*** out of ****
Directors Phil Lord and Christopher Miller are becoming experts at the meta movie (21 Jump Street, The Lego Movie) - films that seem like shameless cash grabs that charm viewers in part due to a disarming sense of self-awareness.22 Jump Street keeps their hit streak rolling.
That said, self-awareness alone isn't enough to sustain a movie.In fact, in lesser hands, endless winking at the audience can make a subpar movie excruciating (Snakeson a Plane is a prime example).But 22 Jump Street succeeds thanks to great chemistry between leads Jonah Hill and Channing Tatum and a script that, while not Chinatown, gives more thought to plot progression than your average Hollywood comedy.
You know the story - bumbling undercover cops Hill and Tatum are now sent to college to investigate a new drug ring.Tatum quickly becomes popular with the football team (led by Wyatt Russell) and Hill finds romance (with Amber Stevens) in the art clique.
Like the original, the gags can be hit and miss.But while 22's hits may not quite reach the highs of the original (although a sight gag involving an emoticon-filled text Hill receives from boss Ice Cube is one of the year's funniest moments), its misses aren't as cringeworthy, either.The 110-minute running time is a little long, but the laughs come often enough to keep viewers from getting too antsy.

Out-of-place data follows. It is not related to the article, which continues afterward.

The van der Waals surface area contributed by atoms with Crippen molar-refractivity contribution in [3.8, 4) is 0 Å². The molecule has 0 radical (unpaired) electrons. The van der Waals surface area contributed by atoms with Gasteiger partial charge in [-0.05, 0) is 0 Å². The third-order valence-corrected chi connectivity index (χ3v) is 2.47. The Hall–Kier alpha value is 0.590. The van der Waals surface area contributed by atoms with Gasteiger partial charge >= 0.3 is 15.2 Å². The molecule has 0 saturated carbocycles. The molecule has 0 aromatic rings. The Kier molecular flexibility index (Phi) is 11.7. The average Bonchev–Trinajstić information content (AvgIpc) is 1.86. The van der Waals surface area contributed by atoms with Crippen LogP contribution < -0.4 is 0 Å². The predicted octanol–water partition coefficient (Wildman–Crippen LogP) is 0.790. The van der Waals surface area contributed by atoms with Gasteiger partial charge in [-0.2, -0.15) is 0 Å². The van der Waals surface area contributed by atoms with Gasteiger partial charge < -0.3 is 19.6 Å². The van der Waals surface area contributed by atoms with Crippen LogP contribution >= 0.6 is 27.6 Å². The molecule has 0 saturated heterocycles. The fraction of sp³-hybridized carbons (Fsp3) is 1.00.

Last but not least, New Orleanians will likely get a kick out of the film's diverse use of local locations, from the Milan Street Wharf to Tad Gormley Stadium to Tulane and Loyola to Lafreniere Park.Most New Orleans-set movies seem to gravitate to one neighborhood or type of neighborhood, but the Jump Street movies (despite being set in "Metro City") provide a pretty comprehensive tour of the New Orleans area.